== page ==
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As the first countries outside of Asia to receive Approved Destination Status in 1999, Australia and New Zealand are established long-haul destinations for Chinese tourists. China is the largest source market for international tourism to Australia, and the second-largest source market for New Zealand.
Interviews with Chinese travelers:
Have you ever been to Oceania?
I’ve been to Australia, I have relatives there. I stayed there a month.
I have been to Australia.
I went to Australia in December 2016.
Where did you go in Australia and what did you do?
Melbourne, then I went to Sydney and what else…ah Canberra, the capital. For the most part I was in Melbourne, because [my relatives] live there. I mostly went to museums and to the mountains.
I went to Melbourne and Sydney, with my parents. I stayed two weeks, more or less. I spent quite a bit of time in Melbourne, and from there I went to Penguin Island and the Twelve Apostles. In Sydney I went to the beach.
Sydney and Brisbane, Queensland, Melbourne and Canberra.
What’s your impression of Australia and what did you like about it?
I felt so close to nature! Melbourne is a good place to live. The pace of life is very slow, no one is stressed out.
The weather…and there are so many parks! Life there is really good! [Traveling] in Melbourne is very convenient, because there are so many Chinese people there, and you can find many Chinese products and shops.
Australia is beautiful, it has blue sky and white clouds. Chinese winter corresponds to their summer. Christmas is in summer, it’s a [beautiful] experience. And they have great seafood!
Would you like to go back to Oceania?
Yes, I would like to go back. New Zealand comes across as a big farm! With cows everywhere and milk! This is my impression! If I have the opportunity, I will go [to New Zealand]. These places are worth visiting.
This summer I will go [to Australia] with my son, during his summer break from school. Because I have already applied for a three-year multiple-entry visa to Australia, with a three-month entry each time.
A record-breaking 1.43 million Chinese travelers visited Australia in 2018, replacing New Zealand as Australia’s largest international tourism source market. With 448,000 arrivals in 2018, China accounted for 10% of all international visitors to New Zealand.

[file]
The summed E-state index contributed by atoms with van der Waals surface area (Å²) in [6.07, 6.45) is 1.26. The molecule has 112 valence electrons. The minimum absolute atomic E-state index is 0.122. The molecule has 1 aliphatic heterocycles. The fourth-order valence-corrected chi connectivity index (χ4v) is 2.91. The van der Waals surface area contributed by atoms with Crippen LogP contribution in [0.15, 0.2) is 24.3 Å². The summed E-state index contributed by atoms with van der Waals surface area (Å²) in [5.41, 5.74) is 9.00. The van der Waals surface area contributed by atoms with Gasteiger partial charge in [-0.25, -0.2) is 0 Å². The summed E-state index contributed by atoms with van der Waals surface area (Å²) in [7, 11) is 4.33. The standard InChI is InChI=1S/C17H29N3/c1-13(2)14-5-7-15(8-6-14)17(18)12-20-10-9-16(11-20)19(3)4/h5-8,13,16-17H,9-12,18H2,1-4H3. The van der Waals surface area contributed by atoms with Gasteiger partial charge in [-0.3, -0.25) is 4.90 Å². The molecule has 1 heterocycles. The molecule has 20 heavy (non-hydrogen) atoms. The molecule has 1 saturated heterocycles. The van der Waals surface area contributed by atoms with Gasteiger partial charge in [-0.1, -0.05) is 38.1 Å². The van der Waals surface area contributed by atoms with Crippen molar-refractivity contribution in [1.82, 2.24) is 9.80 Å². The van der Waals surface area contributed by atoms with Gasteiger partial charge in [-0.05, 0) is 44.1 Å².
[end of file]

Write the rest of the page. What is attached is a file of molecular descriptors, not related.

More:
Chinese travelers used to combine Australia and New Zealand in one trip, but now most choose to visit the countries separately. Australia has granted Chinese citizens 10-year multiple-entry visas since 2016, and New Zealand started issuing five-year multiple-entry visas in 2017.
Australia and New Zealand are popular during Chinese New Year, when it’s summer in the southern hemisphere. Both countries are also top choices for study tours by Chinese families in July and August. China was the biggest source market for Australia’s international students in 2018 and accounted for 30% of international students in New Zealand in 2017. The two countries are also popular destinations for honeymoons and nature tourism, and highways through beautiful scenery and along coastlines are attractive for self-driving travelers.
According to COTRI Analytics, about 40% of Chinese travelers to Australia and New Zealand in 2018 came from first-tier cities. However, the increase in Chinese arrivals can be attributed to the rise of travelers from lower-tier cities, as new flights have been launched from places like Chengdu and Hangzhou.
COTRI Analytics reports that about 60% of Chinese tourists to Australia and New Zealand travel independently. With the increase of Chinese travelers’ income, independent travelers, who are younger and more adventurous, are on the rise. The length of stay by Chinese FITs is three times longer than package tour travelers, which allows them to visit more remote regions.
As the biggest spenders among all international visitors, Chinese travelers spent over 70.3 billion USD in Australia in the 12 months previous to September 2018. During the same period, Chinese tourists to New Zealand spent 1.63 billion USD, a year-on-year increase of 14%. China is the second-largest contributor to New Zealand’s tourism revenue.
Chinese tourism growth to Australia and New Zealand has slowed in recent years. But at the same time, the increase of Chinese FITs continues to drive up the expenditure by Chinese travelers to these countries.